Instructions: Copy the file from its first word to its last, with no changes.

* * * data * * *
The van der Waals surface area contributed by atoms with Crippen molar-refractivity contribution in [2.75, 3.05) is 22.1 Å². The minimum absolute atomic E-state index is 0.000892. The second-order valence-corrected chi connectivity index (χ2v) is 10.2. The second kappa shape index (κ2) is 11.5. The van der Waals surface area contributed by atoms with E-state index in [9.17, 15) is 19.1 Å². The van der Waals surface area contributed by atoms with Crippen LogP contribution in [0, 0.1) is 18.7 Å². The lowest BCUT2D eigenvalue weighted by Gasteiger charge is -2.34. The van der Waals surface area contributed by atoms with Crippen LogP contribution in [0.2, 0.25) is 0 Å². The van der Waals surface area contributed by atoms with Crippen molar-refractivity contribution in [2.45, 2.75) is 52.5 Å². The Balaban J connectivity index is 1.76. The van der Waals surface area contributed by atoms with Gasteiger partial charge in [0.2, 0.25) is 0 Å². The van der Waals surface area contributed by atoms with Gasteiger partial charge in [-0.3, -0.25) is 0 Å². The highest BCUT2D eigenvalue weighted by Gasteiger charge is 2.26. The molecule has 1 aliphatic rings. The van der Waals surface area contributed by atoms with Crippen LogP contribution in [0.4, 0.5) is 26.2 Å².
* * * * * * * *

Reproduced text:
The van der Waals surface area contributed by atoms with Crippen molar-refractivity contribution in [2.75, 3.05) is 22.1 Å². The minimum absolute atomic E-state index is 0.000892. The second-order valence-corrected chi connectivity index (χ2v) is 10.2. The second kappa shape index (κ2) is 11.5. The van der Waals surface area contributed by atoms with E-state index in [9.17, 15) is 19.1 Å². The van der Waals surface area contributed by atoms with Crippen LogP contribution in [0, 0.1) is 18.7 Å². The lowest BCUT2D eigenvalue weighted by Gasteiger charge is -2.34. The van der Waals surface area contributed by atoms with Crippen LogP contribution in [0.2, 0.25) is 0 Å². The van der Waals surface area contributed by atoms with Crippen molar-refractivity contribution in [2.45, 2.75) is 52.5 Å². The Balaban J connectivity index is 1.76. The van der Waals surface area contributed by atoms with Gasteiger partial charge in [0.2, 0.25) is 0 Å². The van der Waals surface area contributed by atoms with Gasteiger partial charge in [-0.3, -0.25) is 0 Å². The highest BCUT2D eigenvalue weighted by Gasteiger charge is 2.26. The molecule has 1 aliphatic rings. The van der Waals surface area contributed by atoms with Crippen LogP contribution in [0.4, 0.5) is 26.2 Å².